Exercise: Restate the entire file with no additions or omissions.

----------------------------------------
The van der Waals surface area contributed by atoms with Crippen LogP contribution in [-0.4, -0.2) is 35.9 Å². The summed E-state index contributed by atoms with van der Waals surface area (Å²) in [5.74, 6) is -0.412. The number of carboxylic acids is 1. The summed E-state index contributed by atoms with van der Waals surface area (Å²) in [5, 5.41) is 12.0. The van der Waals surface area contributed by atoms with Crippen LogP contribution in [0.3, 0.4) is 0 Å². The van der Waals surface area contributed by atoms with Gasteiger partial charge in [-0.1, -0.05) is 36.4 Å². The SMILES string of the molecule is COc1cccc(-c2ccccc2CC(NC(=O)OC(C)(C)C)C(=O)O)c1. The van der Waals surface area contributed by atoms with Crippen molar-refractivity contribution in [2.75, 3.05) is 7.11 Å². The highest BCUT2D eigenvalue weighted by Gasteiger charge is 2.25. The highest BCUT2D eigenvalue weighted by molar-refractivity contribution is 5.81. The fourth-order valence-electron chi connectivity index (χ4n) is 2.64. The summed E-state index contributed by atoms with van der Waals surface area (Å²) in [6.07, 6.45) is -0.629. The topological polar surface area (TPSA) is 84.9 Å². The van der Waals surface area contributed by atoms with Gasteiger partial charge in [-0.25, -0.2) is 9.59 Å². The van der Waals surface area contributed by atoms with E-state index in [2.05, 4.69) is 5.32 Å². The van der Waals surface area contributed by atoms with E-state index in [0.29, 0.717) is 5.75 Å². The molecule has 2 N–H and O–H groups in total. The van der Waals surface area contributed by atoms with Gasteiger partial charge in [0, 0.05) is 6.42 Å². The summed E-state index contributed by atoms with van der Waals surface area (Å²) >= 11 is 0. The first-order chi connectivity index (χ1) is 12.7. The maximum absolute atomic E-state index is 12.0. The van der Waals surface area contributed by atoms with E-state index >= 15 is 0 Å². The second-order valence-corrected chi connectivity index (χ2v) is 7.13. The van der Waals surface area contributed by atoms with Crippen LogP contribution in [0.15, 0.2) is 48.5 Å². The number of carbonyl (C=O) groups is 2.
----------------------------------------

The van der Waals surface area contributed by atoms with Crippen LogP contribution in [-0.4, -0.2) is 35.9 Å². The summed E-state index contributed by atoms with van der Waals surface area (Å²) in [5.74, 6) is -0.412. The number of carboxylic acids is 1. The summed E-state index contributed by atoms with van der Waals surface area (Å²) in [5, 5.41) is 12.0. The van der Waals surface area contributed by atoms with Crippen LogP contribution in [0.3, 0.4) is 0 Å². The van der Waals surface area contributed by atoms with Gasteiger partial charge in [-0.1, -0.05) is 36.4 Å². The SMILES string of the molecule is COc1cccc(-c2ccccc2CC(NC(=O)OC(C)(C)C)C(=O)O)c1. The van der Waals surface area contributed by atoms with Crippen molar-refractivity contribution in [2.75, 3.05) is 7.11 Å². The highest BCUT2D eigenvalue weighted by Gasteiger charge is 2.25. The highest BCUT2D eigenvalue weighted by molar-refractivity contribution is 5.81. The fourth-order valence-electron chi connectivity index (χ4n) is 2.64. The summed E-state index contributed by atoms with van der Waals surface area (Å²) in [6.07, 6.45) is -0.629. The topological polar surface area (TPSA) is 84.9 Å². The van der Waals surface area contributed by atoms with Gasteiger partial charge in [-0.25, -0.2) is 9.59 Å². The van der Waals surface area contributed by atoms with E-state index in [2.05, 4.69) is 5.32 Å². The van der Waals surface area contributed by atoms with E-state index in [0.29, 0.717) is 5.75 Å². The molecule has 2 N–H and O–H groups in total. The van der Waals surface area contributed by atoms with Gasteiger partial charge in [0, 0.05) is 6.42 Å². The summed E-state index contributed by atoms with van der Waals surface area (Å²) >= 11 is 0. The first-order chi connectivity index (χ1) is 12.7. The maximum absolute atomic E-state index is 12.0. The van der Waals surface area contributed by atoms with E-state index >= 15 is 0 Å². The second-order valence-corrected chi connectivity index (χ2v) is 7.13. The van der Waals surface area contributed by atoms with Crippen LogP contribution in [0.15, 0.2) is 48.5 Å². The number of carbonyl (C=O) groups is 2.